Tuesday, September 26

A Google artificial intelligence system predicts the structure of almost all known proteins

AlphaFold, an artificial intelligence (AI) system from Google, predicts the structure of almost all proteins known and cataloged by science, which will increase understanding of biology and facilitate the work of many researchers to address present and future challenges .

DeepMind, responsible for this artificial intelligence, and the European Bioinformatics Institute of the European Molecular Biology Laboratory (EMBL-EBI) have made, thanks to AI, predictions of the three-dimensional structure of almost all proteins —200 million— from its amino acid sequence; these are freely and openly available in the AlphaFold database.

This database has expanded approximately 200 times since its creation in 2021, going from almost a million protein structures to more than 200 million in its latest version, and encompasses almost all organisms on Earth whose genome has been sequenced, according to reports today a statement from the EMBL.

This expansion includes predicted structures for a wide range of species, including plants, bacteria, animals and other organisms, “opening new avenues of research in the life sciences that will impact global challenges such as sustainability, food insecurity and neglected diseases.

Proteins have a unique three-dimensional shape that leads them to fit into each other, but determining it is a great challenge and here AI is key: its use has made it possible to create the most complete database of predictions about how they fold.

Fundamental pieces of life, the structure of each protein, which depends on the amino acids that compose it, defines what it does and how it does it, so determining it provides valuable information to understand biological processes and advance in various fields.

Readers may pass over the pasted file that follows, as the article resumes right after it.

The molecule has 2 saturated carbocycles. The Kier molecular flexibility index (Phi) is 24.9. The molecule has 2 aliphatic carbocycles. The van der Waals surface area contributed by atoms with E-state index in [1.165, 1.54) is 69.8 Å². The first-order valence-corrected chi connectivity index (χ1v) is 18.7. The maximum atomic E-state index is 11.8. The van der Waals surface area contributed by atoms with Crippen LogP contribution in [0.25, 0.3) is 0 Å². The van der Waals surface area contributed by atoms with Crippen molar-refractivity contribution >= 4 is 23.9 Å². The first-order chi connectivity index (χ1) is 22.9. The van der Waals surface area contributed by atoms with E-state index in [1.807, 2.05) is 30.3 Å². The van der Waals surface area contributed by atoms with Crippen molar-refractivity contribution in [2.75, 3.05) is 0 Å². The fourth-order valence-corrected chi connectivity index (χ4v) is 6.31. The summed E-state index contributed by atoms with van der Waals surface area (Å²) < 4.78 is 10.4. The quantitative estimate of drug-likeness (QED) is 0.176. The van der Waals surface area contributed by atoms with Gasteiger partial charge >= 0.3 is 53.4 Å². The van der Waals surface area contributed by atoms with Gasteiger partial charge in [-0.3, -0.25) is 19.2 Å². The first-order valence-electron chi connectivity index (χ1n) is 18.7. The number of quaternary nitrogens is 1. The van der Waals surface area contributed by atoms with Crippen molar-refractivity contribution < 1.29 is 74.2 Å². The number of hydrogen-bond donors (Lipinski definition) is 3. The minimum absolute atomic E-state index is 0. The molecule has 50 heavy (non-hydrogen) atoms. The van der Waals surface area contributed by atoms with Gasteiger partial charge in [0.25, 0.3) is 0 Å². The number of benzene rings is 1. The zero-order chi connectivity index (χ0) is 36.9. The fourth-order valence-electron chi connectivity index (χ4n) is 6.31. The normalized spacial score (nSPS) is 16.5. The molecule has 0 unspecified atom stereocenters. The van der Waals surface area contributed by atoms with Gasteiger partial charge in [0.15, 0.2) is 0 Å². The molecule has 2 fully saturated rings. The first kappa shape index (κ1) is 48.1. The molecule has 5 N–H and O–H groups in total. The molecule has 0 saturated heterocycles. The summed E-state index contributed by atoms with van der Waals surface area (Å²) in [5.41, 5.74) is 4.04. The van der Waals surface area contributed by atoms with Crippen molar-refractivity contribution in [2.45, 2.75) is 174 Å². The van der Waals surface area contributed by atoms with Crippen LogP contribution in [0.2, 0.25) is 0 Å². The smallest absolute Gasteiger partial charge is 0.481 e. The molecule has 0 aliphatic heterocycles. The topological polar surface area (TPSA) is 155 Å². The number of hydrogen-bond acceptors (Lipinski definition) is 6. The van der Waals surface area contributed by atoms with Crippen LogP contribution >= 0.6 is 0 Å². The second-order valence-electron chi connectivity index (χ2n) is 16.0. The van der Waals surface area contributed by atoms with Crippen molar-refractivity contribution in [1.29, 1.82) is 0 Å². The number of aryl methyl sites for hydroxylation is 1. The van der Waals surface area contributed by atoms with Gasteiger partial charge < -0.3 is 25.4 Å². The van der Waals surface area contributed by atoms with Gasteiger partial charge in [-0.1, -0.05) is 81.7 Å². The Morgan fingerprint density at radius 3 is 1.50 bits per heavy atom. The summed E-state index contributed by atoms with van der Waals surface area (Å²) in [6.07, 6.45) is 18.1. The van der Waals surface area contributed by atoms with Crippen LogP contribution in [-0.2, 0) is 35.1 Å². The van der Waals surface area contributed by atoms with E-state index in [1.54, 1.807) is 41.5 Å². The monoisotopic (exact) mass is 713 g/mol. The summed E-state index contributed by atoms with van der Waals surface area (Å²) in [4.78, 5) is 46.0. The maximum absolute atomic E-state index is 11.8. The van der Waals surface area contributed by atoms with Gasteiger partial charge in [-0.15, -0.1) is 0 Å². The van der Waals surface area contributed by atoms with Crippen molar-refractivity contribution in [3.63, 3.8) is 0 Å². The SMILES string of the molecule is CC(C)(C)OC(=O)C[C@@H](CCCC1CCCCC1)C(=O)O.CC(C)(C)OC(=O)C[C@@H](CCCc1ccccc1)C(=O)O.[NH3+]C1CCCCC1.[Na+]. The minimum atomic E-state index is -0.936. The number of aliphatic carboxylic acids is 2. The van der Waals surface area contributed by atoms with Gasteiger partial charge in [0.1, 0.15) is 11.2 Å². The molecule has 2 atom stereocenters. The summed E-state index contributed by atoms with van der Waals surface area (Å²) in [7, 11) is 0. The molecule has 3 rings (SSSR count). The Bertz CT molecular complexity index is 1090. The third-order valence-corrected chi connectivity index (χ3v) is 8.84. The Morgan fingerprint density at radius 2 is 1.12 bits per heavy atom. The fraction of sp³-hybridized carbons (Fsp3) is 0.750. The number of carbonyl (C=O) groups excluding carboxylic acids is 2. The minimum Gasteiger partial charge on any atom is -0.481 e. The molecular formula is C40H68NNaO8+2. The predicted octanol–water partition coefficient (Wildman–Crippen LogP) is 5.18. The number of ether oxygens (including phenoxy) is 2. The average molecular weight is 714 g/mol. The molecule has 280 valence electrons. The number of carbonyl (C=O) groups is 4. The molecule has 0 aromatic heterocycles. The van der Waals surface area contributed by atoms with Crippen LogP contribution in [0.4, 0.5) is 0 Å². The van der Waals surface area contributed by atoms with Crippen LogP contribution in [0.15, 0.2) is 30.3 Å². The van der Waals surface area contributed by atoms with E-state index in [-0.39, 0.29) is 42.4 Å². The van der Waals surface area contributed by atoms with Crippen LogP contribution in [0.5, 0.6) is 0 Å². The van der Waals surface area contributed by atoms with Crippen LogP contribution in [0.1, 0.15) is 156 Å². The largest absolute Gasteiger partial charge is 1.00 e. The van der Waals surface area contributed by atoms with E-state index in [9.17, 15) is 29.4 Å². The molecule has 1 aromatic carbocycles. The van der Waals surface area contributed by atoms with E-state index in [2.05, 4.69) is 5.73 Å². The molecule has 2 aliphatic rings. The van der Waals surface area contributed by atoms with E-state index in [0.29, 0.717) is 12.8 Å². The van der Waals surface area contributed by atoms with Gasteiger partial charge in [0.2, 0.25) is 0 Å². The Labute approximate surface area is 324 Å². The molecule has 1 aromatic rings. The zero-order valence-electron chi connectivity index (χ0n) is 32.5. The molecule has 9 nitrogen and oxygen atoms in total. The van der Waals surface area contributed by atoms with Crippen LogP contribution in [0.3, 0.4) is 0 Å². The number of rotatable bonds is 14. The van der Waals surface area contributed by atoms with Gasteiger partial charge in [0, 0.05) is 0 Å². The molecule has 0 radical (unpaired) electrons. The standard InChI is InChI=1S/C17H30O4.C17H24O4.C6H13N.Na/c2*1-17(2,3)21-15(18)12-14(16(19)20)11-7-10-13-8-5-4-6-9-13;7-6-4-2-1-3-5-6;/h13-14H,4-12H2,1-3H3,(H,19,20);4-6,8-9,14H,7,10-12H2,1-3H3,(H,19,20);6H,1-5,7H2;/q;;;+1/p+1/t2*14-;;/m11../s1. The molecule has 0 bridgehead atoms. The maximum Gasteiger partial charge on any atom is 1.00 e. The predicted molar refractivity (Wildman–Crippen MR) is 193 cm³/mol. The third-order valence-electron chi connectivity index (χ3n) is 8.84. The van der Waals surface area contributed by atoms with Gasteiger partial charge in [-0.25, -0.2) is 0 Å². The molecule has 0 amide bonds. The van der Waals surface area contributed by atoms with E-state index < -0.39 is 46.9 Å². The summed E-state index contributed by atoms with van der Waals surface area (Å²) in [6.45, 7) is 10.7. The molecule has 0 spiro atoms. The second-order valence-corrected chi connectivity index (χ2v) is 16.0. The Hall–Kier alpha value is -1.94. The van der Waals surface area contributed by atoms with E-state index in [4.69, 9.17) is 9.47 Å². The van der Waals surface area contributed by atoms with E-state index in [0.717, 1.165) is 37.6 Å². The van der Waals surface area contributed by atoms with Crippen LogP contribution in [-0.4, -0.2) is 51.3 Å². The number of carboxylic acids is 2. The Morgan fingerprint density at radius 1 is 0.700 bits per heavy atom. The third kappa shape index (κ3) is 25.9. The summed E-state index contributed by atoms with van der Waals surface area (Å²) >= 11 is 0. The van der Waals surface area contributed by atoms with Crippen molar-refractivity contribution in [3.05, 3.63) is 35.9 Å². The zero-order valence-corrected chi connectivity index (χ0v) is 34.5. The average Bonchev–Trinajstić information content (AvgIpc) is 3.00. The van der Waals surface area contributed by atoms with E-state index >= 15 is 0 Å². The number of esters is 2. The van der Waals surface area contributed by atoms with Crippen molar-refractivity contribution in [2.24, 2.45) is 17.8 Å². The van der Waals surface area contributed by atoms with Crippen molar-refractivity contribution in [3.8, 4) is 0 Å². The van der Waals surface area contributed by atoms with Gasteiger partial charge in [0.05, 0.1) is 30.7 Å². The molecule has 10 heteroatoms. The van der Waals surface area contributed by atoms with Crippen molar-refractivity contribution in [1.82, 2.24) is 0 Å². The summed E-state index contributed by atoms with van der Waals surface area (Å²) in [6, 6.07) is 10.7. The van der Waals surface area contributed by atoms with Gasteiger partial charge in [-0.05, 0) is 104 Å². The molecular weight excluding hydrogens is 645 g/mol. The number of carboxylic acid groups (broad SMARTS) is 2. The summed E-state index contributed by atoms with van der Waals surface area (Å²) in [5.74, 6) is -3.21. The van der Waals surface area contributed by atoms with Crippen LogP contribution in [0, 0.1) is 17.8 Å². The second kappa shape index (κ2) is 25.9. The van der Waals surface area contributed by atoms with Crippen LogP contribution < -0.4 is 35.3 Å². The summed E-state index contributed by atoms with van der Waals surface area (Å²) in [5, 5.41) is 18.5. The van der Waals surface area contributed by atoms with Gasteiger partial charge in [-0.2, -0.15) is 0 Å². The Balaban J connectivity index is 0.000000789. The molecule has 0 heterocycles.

“AlphaFold now offers a three-dimensional view of the universe of proteins”, emphasizes Edith Heard, general director of the EMBLwho adds: “The popularity and growth of this database is a testament to the success of the collaboration between DeepMind and EMBL.”

For his part, Demis Hassabis, founder and CEO of DeepMind, a British firm that belongs to Alphabet, Google’s parent company, highlights “the speed at which AlphaFold has already become an essential tool for hundreds of thousands of scientists in laboratories and universities around the world”.

Hassabis hopes this expanded database will open up entirely new avenues of scientific discovery.

According to the EMBL, AlphaFold has also shown its impact in areas such as improving the ability to fight plastic pollution, understanding Parkinson’s, increasing the health of honey bees, understanding how ice is formed, or exploration of human evolution.

“We launched AlphaFold hoping that other teams could learn and build on the advances we made, and it’s been exciting to see that happen so quickly,” said John Jumper, AlphaFold lead scientist at DeepMind.

It is, he underlines, “a new era in structural biology and AI-based methods are going to drive incredible progress.”

For Sameer Velankar, team leader of the EMBL-EBI Protein Data Bank in Europe, AlphaFold has spread in the molecular biology community: “in the last year alone, more than a thousand scientific articles have been published on a wide range of of research topics using AlphaFold structures”.

“This is just the impact of a million predictions; imagine the impact of having over 200 million openly accessible protein structure predictions,” she predicts.